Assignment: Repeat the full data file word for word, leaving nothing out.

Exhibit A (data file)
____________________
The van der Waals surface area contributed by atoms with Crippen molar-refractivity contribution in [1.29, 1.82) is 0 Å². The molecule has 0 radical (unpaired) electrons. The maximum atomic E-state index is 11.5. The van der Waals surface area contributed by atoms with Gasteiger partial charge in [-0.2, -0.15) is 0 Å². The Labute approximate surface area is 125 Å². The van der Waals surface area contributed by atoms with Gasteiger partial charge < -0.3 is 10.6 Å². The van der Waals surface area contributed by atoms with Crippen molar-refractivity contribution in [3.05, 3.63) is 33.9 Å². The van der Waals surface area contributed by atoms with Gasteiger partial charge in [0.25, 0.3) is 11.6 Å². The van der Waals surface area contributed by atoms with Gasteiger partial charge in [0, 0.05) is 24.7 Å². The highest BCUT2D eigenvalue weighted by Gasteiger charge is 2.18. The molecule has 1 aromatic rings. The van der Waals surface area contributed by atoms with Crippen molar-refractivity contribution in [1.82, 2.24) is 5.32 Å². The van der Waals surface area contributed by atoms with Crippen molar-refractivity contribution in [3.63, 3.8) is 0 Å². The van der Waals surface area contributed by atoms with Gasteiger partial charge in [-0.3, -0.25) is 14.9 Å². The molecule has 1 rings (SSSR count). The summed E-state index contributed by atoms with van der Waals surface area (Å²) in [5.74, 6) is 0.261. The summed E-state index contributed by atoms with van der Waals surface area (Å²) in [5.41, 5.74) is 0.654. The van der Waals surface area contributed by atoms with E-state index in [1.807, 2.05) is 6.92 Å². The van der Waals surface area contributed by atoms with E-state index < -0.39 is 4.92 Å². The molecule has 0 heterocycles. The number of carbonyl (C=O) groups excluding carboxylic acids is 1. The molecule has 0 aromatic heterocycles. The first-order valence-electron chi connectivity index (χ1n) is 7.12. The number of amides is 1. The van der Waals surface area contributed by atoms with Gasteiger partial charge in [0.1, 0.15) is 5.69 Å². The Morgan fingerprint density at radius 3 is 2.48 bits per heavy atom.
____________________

The van der Waals surface area contributed by atoms with Crippen molar-refractivity contribution in [1.29, 1.82) is 0 Å². The molecule has 0 radical (unpaired) electrons. The maximum atomic E-state index is 11.5. The van der Waals surface area contributed by atoms with Gasteiger partial charge in [-0.2, -0.15) is 0 Å². The Labute approximate surface area is 125 Å². The van der Waals surface area contributed by atoms with Gasteiger partial charge < -0.3 is 10.6 Å². The van der Waals surface area contributed by atoms with Crippen molar-refractivity contribution in [3.05, 3.63) is 33.9 Å². The van der Waals surface area contributed by atoms with Gasteiger partial charge in [0.25, 0.3) is 11.6 Å². The van der Waals surface area contributed by atoms with Gasteiger partial charge in [0, 0.05) is 24.7 Å². The highest BCUT2D eigenvalue weighted by Gasteiger charge is 2.18. The molecule has 1 aromatic rings. The van der Waals surface area contributed by atoms with Crippen molar-refractivity contribution in [1.82, 2.24) is 5.32 Å². The van der Waals surface area contributed by atoms with Crippen molar-refractivity contribution in [3.63, 3.8) is 0 Å². The van der Waals surface area contributed by atoms with Gasteiger partial charge in [-0.3, -0.25) is 14.9 Å². The molecule has 1 rings (SSSR count). The summed E-state index contributed by atoms with van der Waals surface area (Å²) in [5.74, 6) is 0.261. The summed E-state index contributed by atoms with van der Waals surface area (Å²) in [5.41, 5.74) is 0.654. The van der Waals surface area contributed by atoms with E-state index in [1.807, 2.05) is 6.92 Å². The van der Waals surface area contributed by atoms with E-state index < -0.39 is 4.92 Å². The molecule has 0 heterocycles. The number of carbonyl (C=O) groups excluding carboxylic acids is 1. The molecule has 0 aromatic heterocycles. The first-order valence-electron chi connectivity index (χ1n) is 7.12. The number of amides is 1. The van der Waals surface area contributed by atoms with Gasteiger partial charge in [0.1, 0.15) is 5.69 Å². The Morgan fingerprint density at radius 3 is 2.48 bits per heavy atom.